So, the main difference is any developmental history of repetitive or restrictive behaviors. This can be problematic in getting a developmental history of a teenager or adult because often time higher functioning individuals may have learned to manage the behaviors or have “socially acceptable” ones like Bible-study, or rigid beliefs about morality, or cooking, or music composition. Not every restrictive interest is “autism stereotypical” as in interest in small parts, vehicles, rocks, or ceiling fans. Often times parents new to the process are not really sure what falls under that category because all kids as toddlers have some phase they are in- cars, Thomas the train, Elmo, fairies, racecars.  Caregivers may not always know when the pattern has crossed over into restrictive or repetitive. Some parents, when I interact with their child and they tell me their child cannot be autistic because they do not have any of those “behaviors”, react when I point out behaviors I observe but the parent calls the behavior  “quirky” or “just a phase every child has.”  So the criteria language and what that manifests can be troublesome if the clinician does not have a trained eye on the whole spectrum of autism. If they stick to literal terms as to what may be repetitive and restrictive, since parents are giving the history, those behavior may  be missed in the assessment.

Social communication and social skills are the same thing right? According to the DSM-5 yes, but according to those who work with these individuals there are nuances in one’s ability to communicate and one’s ability to know the right thing to do or say in the appropriate social situations. Often times those who were previously called Asperger’s tend to be able to hold wonderful conversations (if about their special interests ) and thus appear completely neuro-typical, but may not know how to interact with a group of people at the church banquet or work Christmas party.

Around the world the term Asperger’s is still being used and scientific studies abound that  indicate it should still part of the spectrum as a distinctive sub-type. A study in the BMC Medicine journal which compared EEGs of neuro typical and Asperger Syndrome children found that “all the children with autism- including those with Asperger’s- showed weaker connections in language associated regions of the brain’s left hemisphere.  However, the researchers found distinctively strong activity in other areas of the brain among those diagnosed with Asperger’s Syndrome.” The study showed these distinctively strong areas were not present in the normally developing child’s brain.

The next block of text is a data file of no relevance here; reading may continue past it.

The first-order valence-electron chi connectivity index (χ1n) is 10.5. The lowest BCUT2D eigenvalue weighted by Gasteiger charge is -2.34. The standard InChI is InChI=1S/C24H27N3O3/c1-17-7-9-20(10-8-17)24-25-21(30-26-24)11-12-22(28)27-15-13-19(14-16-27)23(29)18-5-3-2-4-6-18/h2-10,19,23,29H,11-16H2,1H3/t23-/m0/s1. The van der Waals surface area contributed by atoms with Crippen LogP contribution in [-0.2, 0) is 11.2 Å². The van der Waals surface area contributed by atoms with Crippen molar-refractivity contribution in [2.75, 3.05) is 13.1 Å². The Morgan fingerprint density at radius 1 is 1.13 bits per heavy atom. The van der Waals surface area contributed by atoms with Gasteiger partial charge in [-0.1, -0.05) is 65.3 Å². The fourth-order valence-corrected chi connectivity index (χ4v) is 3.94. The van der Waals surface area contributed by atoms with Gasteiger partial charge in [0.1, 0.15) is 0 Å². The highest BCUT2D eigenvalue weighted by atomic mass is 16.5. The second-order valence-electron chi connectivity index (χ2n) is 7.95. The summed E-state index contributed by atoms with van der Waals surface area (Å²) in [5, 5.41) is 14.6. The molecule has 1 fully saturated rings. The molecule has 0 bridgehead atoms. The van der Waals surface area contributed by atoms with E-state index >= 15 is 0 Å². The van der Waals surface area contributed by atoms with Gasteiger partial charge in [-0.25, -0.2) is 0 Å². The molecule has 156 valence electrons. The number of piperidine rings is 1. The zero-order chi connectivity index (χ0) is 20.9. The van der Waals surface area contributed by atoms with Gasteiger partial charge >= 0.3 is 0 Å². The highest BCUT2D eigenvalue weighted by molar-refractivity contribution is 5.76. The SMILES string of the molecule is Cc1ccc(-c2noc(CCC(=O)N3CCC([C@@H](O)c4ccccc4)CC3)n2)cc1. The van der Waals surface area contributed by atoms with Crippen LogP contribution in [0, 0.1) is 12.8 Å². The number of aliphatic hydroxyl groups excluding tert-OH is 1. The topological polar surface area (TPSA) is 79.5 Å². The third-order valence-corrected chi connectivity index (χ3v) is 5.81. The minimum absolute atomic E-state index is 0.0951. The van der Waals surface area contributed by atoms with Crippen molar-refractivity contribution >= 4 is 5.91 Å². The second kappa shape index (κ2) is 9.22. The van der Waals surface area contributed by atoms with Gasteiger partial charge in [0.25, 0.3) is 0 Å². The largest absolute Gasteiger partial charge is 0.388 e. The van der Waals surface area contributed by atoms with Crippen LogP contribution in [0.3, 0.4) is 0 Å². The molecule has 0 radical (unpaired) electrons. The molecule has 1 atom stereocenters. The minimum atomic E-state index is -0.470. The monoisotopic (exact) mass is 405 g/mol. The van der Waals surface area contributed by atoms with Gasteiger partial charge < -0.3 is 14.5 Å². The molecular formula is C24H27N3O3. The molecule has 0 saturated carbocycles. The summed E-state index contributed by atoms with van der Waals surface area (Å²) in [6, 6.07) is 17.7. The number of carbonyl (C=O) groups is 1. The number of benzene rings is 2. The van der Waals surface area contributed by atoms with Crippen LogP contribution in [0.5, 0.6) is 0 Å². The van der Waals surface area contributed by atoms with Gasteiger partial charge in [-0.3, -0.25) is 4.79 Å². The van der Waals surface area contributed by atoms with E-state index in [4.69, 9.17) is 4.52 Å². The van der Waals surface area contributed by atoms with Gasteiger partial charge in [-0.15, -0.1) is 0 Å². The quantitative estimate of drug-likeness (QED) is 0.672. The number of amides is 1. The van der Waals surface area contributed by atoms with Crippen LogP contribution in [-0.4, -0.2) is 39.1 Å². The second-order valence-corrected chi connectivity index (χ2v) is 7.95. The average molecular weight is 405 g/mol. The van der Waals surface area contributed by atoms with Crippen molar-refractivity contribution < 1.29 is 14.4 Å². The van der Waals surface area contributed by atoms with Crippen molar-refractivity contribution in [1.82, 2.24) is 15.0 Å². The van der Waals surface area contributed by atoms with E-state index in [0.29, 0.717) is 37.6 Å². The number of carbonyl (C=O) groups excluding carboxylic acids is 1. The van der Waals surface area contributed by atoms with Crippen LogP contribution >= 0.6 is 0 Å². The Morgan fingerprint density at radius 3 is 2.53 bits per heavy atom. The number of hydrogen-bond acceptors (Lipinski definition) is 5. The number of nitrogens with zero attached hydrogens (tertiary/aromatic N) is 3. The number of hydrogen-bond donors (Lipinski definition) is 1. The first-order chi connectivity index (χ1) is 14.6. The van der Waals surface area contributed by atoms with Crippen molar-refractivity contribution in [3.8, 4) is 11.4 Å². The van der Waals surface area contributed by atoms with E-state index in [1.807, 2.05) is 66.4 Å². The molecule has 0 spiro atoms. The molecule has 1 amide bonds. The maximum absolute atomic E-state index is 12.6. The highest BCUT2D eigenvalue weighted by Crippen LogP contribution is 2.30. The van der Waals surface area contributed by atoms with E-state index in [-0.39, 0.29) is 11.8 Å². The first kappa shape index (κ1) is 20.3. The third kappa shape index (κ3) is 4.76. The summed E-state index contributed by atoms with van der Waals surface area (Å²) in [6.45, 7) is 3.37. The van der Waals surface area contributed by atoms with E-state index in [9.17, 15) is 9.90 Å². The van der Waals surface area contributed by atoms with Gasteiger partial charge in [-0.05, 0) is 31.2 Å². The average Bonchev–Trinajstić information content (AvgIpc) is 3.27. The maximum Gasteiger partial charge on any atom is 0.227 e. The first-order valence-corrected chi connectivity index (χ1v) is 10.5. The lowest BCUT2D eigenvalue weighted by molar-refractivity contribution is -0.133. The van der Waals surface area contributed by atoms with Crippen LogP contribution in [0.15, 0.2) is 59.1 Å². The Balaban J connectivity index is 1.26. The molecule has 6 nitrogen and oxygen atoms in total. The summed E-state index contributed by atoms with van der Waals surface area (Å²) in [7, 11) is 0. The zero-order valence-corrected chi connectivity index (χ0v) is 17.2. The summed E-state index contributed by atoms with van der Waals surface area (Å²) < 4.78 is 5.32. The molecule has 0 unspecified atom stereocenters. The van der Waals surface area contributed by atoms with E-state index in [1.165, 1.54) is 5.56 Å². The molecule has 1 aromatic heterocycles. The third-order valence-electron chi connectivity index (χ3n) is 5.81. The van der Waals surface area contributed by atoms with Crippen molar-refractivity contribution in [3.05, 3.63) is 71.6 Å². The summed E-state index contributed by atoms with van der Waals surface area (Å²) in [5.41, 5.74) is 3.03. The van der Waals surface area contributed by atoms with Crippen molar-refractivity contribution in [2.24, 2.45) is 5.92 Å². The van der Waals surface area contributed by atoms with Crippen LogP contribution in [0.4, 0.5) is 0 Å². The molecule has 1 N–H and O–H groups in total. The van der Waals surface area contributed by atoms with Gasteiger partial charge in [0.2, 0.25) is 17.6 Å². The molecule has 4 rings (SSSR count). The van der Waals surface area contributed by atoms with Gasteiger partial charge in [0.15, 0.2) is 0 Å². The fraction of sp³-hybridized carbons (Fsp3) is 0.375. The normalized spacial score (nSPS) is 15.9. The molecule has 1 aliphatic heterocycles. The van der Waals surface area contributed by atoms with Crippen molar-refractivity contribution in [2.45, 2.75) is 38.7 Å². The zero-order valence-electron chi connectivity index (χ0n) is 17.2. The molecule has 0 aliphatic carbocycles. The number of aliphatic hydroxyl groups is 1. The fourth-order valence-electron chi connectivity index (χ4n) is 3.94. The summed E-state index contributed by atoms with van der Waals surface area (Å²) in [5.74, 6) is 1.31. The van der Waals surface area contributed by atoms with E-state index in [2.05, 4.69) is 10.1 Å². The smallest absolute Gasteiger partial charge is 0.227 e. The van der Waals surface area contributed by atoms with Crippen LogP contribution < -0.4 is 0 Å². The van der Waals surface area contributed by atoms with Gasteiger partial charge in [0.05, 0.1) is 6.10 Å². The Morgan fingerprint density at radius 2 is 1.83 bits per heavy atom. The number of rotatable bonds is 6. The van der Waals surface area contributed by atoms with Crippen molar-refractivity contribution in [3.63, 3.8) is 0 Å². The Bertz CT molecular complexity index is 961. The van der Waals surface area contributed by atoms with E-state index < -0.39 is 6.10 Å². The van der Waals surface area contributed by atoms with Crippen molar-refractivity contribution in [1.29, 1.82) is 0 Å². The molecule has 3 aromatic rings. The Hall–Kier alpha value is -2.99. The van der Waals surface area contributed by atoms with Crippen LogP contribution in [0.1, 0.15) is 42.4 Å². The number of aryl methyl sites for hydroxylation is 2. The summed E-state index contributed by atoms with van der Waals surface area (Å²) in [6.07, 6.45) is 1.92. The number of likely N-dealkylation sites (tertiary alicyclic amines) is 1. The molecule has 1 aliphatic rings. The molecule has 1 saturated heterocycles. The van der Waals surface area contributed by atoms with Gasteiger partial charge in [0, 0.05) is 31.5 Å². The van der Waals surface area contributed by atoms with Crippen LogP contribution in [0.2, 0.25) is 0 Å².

As a clinician and mother working in this field, I stay attentive to the research being done in other parts of the world concerning ASD/Asperger’s Syndrome. When I speak, although it is now “clinically incorrect” in the USA, in my humble opinion it is more accurate to still use the distinction of Asperger’s Syndrome.  Organizations such as Emory Autism Center and Marcus Autism Center and TEACCH still use the term as well.

This article was certainly not meant to answer this heated debate, but to get one to look beyond the language of the DSM-5 as want to provide excellent care. I hope to have raised more questions than answers ad challenge us to look for truth wherever truth may be found and not be limited to one manual.